Availability of adequate housing for regional workers continues to be a major challenge to the agricultural sector, particularly at peak times such as vintage and harvest.
The COVID pandemic has exacerbated the ongoing issue around adequate housing stocks in regional areas.
COVID sparked an increased interest from urban dwellers in living in country areas, as it gave people the opportunity to work from home while enjoying the lifestyle benefits of living in the country, and this trend has continued.
With so much competition in the housing market, for people who can’t afford to buy in the city, it’s a lot cheaper to buy regionally than in the city suburbs, which increases the pressure on regional housing stocks.
Competition for regional housing means farmers often needed to make their own accommodation investments to secure the workers they needed on-farm. Even when you can find labour, it can be very hard to find appropriate accommodation for them.
It was pleasing to see the Malinauskas government announce the new Regional Key Worker Housing Scheme last week, which aims to create a continuous pipeline of homes in rural areas, and a newly established Office for Regional Housing.
Another way of tackling the issue could be incentivising investment in regional accommodation, particularly for farmers.
PPSA believes there is a role for government to incentivise greater private investment in regional accommodation, whether that’s through tax breaks or waiving charges like stamp duty.
Attracting more people into agriculture and making them aware of the booming opportunities within the sector is another major focus for Primary Producers SA.
According to Regional Australia Institute statistics, the regional unemployment rate averaged only 3.0 per cent in the final quarter of 2022 and since COVID regional unemployment has been tracking lower than metro unemployment – when historically the reverse has been true.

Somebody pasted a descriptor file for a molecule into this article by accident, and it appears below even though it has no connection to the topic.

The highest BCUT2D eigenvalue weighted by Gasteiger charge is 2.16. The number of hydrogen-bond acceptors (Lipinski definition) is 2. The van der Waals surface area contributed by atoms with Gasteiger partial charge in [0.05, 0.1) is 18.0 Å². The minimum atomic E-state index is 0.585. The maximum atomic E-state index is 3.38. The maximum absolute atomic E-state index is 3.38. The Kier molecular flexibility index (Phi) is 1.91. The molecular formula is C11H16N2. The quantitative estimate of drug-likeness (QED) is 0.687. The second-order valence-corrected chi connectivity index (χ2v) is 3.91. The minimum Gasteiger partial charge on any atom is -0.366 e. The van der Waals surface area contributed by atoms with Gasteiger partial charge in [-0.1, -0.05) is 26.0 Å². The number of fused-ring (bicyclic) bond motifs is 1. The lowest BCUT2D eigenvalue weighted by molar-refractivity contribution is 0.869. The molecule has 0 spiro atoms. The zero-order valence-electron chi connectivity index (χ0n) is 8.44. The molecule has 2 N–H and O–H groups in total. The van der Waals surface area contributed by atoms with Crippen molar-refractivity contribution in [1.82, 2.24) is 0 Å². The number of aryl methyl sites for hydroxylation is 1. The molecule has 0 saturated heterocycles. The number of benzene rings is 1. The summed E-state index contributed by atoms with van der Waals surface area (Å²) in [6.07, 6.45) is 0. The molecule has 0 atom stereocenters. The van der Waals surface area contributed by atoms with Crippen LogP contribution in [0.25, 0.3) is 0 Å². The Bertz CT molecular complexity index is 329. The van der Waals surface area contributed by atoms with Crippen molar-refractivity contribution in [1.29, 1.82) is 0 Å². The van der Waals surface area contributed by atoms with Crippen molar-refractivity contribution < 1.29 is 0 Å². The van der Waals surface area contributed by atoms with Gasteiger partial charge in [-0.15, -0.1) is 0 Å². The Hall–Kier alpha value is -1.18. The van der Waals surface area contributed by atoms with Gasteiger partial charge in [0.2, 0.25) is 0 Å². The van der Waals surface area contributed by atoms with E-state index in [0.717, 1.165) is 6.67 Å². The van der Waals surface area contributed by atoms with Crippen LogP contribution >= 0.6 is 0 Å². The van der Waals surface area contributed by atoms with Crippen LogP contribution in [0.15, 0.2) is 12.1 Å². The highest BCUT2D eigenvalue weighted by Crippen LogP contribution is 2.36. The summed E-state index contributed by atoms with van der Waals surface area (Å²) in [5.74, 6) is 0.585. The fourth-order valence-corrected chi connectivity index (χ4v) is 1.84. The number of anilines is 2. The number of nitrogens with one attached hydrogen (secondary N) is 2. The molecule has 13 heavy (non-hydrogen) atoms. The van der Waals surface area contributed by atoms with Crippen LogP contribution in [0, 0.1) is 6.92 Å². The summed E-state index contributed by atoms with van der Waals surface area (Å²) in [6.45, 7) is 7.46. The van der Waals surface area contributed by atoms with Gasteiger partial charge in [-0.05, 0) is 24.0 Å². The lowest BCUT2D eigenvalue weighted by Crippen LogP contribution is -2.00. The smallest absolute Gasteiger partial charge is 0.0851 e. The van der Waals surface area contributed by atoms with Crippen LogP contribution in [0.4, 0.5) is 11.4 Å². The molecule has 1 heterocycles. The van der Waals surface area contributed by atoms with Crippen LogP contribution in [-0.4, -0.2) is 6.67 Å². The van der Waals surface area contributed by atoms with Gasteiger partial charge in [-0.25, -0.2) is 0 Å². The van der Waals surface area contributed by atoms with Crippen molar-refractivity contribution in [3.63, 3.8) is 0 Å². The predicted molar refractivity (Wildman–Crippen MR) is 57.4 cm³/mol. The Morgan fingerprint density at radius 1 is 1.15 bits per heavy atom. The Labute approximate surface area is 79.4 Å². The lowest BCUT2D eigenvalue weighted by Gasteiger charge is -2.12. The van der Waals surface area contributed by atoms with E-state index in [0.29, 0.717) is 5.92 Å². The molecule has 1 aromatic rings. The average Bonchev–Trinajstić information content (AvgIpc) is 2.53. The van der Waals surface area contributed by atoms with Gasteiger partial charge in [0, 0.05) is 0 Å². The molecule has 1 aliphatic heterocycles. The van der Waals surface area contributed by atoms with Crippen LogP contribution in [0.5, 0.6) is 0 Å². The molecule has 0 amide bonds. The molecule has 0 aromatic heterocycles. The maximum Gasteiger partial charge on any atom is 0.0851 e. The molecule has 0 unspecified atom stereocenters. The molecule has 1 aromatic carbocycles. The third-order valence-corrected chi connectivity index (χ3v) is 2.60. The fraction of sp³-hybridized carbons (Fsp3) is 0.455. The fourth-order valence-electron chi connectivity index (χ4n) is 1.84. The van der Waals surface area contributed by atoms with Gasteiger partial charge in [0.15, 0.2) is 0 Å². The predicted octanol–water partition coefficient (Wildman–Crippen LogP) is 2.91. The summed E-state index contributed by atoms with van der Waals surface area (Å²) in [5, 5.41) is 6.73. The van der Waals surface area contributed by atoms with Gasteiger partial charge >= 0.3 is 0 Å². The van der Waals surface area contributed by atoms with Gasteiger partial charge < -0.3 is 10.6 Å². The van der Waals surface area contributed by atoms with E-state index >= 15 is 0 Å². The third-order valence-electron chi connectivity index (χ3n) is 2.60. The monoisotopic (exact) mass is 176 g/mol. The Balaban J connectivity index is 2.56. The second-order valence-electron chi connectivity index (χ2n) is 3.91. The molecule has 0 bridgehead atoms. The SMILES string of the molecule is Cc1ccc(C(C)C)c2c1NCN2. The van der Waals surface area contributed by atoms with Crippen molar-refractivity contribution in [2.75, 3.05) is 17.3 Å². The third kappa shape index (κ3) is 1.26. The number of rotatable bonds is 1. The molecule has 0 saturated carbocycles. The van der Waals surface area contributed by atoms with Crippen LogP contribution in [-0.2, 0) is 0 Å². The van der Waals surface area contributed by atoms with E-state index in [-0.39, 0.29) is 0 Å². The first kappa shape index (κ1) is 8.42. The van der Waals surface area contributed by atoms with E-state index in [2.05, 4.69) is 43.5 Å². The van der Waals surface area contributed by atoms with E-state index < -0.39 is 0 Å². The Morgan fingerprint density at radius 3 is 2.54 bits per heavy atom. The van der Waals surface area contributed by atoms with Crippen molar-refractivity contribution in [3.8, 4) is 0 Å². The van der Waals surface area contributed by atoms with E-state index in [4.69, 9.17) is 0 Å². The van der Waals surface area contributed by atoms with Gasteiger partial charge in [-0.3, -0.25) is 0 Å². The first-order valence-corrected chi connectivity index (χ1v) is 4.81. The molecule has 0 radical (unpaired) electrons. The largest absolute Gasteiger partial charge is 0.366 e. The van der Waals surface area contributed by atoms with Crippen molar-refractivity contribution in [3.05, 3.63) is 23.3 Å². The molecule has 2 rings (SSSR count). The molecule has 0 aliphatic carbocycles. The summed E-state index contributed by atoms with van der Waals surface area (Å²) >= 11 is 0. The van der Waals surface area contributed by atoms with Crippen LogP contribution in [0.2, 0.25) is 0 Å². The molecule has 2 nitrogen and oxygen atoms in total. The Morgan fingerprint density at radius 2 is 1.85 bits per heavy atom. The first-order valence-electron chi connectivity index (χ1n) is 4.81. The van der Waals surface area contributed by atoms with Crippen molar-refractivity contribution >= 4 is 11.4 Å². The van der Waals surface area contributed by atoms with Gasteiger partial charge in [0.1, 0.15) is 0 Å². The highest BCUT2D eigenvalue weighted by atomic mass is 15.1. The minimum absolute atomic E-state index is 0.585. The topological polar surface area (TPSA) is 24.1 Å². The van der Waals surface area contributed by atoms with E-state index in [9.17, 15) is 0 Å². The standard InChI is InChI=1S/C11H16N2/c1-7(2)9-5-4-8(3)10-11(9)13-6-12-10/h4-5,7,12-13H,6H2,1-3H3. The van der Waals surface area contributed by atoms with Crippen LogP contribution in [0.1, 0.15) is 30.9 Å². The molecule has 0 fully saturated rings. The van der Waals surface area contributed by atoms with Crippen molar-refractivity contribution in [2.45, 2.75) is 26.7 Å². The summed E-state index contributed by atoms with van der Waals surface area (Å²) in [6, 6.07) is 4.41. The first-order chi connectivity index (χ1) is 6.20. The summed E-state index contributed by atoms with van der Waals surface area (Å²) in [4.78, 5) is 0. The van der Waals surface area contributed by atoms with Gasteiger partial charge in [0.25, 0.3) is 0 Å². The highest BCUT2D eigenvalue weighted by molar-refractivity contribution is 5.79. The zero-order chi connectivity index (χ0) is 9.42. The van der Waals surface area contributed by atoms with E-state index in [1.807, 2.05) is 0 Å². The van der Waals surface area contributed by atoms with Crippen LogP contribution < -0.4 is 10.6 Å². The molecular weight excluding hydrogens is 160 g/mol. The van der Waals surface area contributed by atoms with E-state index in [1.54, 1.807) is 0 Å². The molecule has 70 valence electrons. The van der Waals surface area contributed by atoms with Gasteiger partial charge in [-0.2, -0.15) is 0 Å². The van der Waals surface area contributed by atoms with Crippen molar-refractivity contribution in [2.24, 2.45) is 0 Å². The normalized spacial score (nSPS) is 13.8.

Food Supply Chain Alliance statistics also show an estimated shortage of 172,000 workers from paddock to plate nationwide, while Australian Farm Institute data highlights that there are six jobs available for every agriculture graduate.
There’s an age-old problem of how to get people to understand agriculture is not just about dust, dirt and work boots.
We need to attract people with high-tech skills into regional areas, in addition to those undertaking basic production work.
Technology, communications and data transfer is changing the face of agriculture and we need to encourage people with these skills to base themselves in the regions. But to do this, it goes beyond accommodation, we need a population plan that addresses issues such as infrastructure, health and education.
The recent call by Elders chief Mark Allison, for government jobs and innovation centres to be relocated to regional areas has merit, but any moves such as this would need to be backed up by a strong plan to make living in country areas just as easy and attractive as being a city resident.
Primary industries underpin the State’s tourism, food and wine sectors, and drive the economic capacity of the government to invest in health, education and jobs.
Continued investment in sustainable primary industries production and processing is key to securing the future of South Australia, driving economic growth to benefit all residents, rural and urban alike.
Having well-supported and vibrant primary industry is critical to having strong regional communities and that is why PPSA is proud to champion the significant contribution our sector makes.
This column was written by PPSA Chair Professor Simon Maddocks and first appeared in the February 23, 2023 edition of the Stock Journal.